• Principle 4: Intervening in early childhood can have effects on a wide array of behaviors (Beets et al., 2009; Hawkins et al., 2008; Snyder et al., 2010), even behaviors not specifically targeted by the intervention (Hawkins et al., 1999; Kellam et al., 2014; Lonczak et al., 2002). Because behaviors (both positive and negative) are linked to each other, risk factors for substance use may simultaneously put a child at risk for other problems such as mental illness or difficulties at school. This is why intervening to prevent one undesirable outcome may have a broad effect, improving the child’s life trajectory in multiple ways.
  • Principle 5: Early childhood interventions can positively affect children’s biological functioning (Bruce et al., 2009; Fisher et al., 2007). The benefits of intervention are not limited to behavioral or psychological outcomes—research has shown they can also affect physical health. For example, one intervention for young children in the foster care system looked at cortisol level, a biological measure of the stress response. Over time, the stress response of children receiving the intervention showed better regulation and became similar to that of children in the general population.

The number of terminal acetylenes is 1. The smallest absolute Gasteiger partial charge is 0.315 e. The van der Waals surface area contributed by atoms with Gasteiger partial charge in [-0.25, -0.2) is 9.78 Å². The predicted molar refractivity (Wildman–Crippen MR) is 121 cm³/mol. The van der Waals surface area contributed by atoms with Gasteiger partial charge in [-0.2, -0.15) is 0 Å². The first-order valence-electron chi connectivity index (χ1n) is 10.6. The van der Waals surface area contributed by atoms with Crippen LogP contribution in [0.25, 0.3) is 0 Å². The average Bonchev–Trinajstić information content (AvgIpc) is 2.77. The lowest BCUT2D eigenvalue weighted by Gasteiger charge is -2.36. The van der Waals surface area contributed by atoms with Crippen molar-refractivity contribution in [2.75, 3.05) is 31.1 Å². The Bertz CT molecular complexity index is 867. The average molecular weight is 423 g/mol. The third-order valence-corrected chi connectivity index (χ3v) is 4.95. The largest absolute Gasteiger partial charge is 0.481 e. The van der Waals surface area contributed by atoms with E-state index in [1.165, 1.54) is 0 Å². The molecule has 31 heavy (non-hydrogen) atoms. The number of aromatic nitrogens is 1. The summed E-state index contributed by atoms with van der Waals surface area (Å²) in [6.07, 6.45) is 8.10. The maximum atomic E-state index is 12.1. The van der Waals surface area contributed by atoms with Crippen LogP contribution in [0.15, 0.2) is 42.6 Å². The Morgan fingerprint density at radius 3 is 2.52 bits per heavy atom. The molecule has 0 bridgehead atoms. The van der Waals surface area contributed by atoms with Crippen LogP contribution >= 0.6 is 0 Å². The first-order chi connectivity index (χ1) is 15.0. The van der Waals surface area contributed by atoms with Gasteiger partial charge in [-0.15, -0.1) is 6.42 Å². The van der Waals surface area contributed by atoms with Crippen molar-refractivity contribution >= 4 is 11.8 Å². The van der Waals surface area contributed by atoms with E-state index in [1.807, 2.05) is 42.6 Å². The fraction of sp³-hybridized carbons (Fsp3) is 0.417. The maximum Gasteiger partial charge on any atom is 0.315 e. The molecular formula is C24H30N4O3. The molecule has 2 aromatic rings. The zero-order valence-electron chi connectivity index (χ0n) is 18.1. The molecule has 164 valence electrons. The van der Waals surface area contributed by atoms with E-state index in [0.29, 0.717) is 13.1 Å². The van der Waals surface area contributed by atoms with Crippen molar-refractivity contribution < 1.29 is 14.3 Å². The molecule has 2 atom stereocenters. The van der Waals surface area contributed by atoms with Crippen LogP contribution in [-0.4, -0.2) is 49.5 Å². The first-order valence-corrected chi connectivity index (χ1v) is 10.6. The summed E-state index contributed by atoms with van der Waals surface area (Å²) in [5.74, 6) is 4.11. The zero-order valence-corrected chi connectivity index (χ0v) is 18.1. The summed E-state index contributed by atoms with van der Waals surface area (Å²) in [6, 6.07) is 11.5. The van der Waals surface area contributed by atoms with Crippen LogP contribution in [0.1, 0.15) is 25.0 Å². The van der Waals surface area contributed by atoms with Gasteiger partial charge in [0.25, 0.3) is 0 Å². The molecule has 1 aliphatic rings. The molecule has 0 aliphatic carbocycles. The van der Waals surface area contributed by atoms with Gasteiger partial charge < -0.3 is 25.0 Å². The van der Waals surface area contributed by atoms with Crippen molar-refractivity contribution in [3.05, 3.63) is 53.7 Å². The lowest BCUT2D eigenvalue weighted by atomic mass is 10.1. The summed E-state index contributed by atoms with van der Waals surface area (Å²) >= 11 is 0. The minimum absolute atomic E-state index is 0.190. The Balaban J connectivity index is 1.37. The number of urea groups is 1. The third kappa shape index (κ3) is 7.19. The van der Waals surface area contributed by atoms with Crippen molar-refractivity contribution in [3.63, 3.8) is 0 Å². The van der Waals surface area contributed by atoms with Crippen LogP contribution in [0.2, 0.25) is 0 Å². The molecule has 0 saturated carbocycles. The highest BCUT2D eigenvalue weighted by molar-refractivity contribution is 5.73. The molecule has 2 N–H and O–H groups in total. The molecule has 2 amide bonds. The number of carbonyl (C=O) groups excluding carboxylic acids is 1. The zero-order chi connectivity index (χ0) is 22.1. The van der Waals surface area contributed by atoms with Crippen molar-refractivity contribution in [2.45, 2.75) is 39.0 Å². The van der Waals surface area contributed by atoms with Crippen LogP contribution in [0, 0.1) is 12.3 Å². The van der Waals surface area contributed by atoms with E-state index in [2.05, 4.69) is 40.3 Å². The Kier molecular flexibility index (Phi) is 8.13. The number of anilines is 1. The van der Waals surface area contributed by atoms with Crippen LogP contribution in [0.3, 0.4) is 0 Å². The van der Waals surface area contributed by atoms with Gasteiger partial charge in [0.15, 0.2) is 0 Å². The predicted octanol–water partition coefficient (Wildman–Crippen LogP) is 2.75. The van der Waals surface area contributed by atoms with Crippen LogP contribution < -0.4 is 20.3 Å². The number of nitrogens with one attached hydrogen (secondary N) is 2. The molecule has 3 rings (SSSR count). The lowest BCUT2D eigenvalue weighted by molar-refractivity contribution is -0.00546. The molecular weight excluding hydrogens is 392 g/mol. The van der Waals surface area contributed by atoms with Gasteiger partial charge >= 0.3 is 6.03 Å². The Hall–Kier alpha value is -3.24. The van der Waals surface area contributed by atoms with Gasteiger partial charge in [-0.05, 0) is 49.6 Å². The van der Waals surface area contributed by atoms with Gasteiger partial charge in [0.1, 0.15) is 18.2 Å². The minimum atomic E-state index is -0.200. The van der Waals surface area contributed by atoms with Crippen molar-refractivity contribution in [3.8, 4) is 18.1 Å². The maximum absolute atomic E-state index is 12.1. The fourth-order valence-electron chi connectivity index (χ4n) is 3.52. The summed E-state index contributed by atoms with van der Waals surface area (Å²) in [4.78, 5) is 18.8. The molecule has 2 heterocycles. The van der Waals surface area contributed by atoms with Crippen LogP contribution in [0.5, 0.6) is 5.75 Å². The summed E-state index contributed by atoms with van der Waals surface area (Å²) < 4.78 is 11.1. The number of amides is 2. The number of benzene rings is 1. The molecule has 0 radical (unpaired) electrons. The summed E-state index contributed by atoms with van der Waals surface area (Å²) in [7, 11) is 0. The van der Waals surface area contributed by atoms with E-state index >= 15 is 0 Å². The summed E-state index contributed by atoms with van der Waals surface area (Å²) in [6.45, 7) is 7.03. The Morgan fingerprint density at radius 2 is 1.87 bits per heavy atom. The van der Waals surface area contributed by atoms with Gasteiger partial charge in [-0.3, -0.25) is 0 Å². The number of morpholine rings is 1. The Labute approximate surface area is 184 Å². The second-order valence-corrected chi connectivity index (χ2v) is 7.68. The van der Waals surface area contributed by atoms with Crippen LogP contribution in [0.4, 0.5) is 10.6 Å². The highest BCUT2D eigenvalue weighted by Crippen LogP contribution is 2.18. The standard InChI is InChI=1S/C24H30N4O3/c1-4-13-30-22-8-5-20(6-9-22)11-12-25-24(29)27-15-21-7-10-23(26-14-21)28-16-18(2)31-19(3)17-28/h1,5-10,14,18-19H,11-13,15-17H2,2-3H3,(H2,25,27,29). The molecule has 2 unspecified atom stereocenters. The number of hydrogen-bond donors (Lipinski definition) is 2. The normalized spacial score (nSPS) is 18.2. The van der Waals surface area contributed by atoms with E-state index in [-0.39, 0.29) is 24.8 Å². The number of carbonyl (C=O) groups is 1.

• Principle 6: Early childhood prevention interventions should target the proximal environments of the child (Tolan et al., 2004; Webster-Stratton et al., 2008). The family environment is the most important context across all periods of early child development, and thus parents are a major target of many early childhood interventions (Dishion et al., 2008; Fisher et al., 2011). But as a child grows older, he or she typically spends more and more time out of the home, perhaps attending day care, then attending preschool followed by elementary school (Beets et al., 2009; Conduct Problems Prevention Research Group, 1999; Hawkins et al., 1999; Ialongo et al., 1999; Snyder et al., 2010). Interventions for different age groups and targeting different types of problems should focus on the most relevant context(s)—the home, school, day care, or a combination.